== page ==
Prof. Michael Danner

Photography & New Media

After studying Photography at universities in Germany and Great Britain along with maintaining a continuous artistic and applied occupation in Photography, Professor Danner has acquired expertise in different areas of Photography such as Commercial Photography, Artistic Photography, Editorial Photography, and Photography History. Professor Danner has completed ten years of teaching and since 2016 heads the international program for Photography at the UE in Berlin. He accompanies his seminars with empathy, a wealth of methods, a strong theoretical foundation and shares his own enthusiasm for the medium of photography with the students. His network of contacts with universities, curators, artists, and industry is an integral part of his teaching and uses it to offer accompanying guest lectures, collaborations, excursions and visits to galleries, museums, and trade fairs.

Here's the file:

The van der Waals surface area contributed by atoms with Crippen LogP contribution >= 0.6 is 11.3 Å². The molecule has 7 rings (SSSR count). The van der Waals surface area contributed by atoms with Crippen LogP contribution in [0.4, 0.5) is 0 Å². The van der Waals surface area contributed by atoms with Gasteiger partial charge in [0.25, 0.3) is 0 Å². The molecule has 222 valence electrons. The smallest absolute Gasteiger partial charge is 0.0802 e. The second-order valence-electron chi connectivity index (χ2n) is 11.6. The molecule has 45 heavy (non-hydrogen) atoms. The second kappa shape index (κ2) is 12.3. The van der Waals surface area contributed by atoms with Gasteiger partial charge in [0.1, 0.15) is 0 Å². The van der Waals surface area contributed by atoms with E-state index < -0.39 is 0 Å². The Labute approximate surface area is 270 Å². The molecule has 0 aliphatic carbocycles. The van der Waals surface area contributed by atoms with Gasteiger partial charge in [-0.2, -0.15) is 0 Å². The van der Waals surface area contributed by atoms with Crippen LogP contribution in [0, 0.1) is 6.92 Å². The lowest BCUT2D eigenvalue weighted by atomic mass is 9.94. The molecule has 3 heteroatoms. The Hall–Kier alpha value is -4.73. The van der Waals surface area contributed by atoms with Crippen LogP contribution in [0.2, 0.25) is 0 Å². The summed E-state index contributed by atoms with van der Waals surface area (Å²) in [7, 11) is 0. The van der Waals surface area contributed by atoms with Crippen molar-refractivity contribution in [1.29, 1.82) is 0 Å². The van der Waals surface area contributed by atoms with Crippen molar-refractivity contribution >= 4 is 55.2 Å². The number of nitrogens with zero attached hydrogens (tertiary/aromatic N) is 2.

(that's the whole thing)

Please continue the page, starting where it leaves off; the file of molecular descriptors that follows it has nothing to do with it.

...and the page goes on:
Critical Mass


In CRITICAL MASS, Michael Danner documents the architecture, everyday routine, and security systems of all 17 German nuclear power plants, as well as the radioactive waste repository Asse II and the Gorleben exploratory mine. High hopes and deep skepticism have accompanied the use of nuclear power up to the present day. In the euphoric mood that prevailed in the 1950s, everything seemed possible; people took part in an unprecedented economic upswing and found nuclear energy to be a fascinating technology of the future. But in the 1980s the optimism of the years of boom gave way to a skepticism that was further fueled by the catastrophic nuclear accident in Chernobyl. Anti-nuclear activism has now shaped the political consciousness of a whole generation. And the disaster in Fukushima in 2011 heralded yet a new era in the debate – it seems that a nuclear phase-out in the medium-term is now inevitable. However, the issue of the final disposal of radioactive waste is still unresolved.

€ 20.00

Buy me

Published by Kehrer
2013, English
17×23 cm, 288 pages, Hardcover
ISBN: 978-3-86828-391-4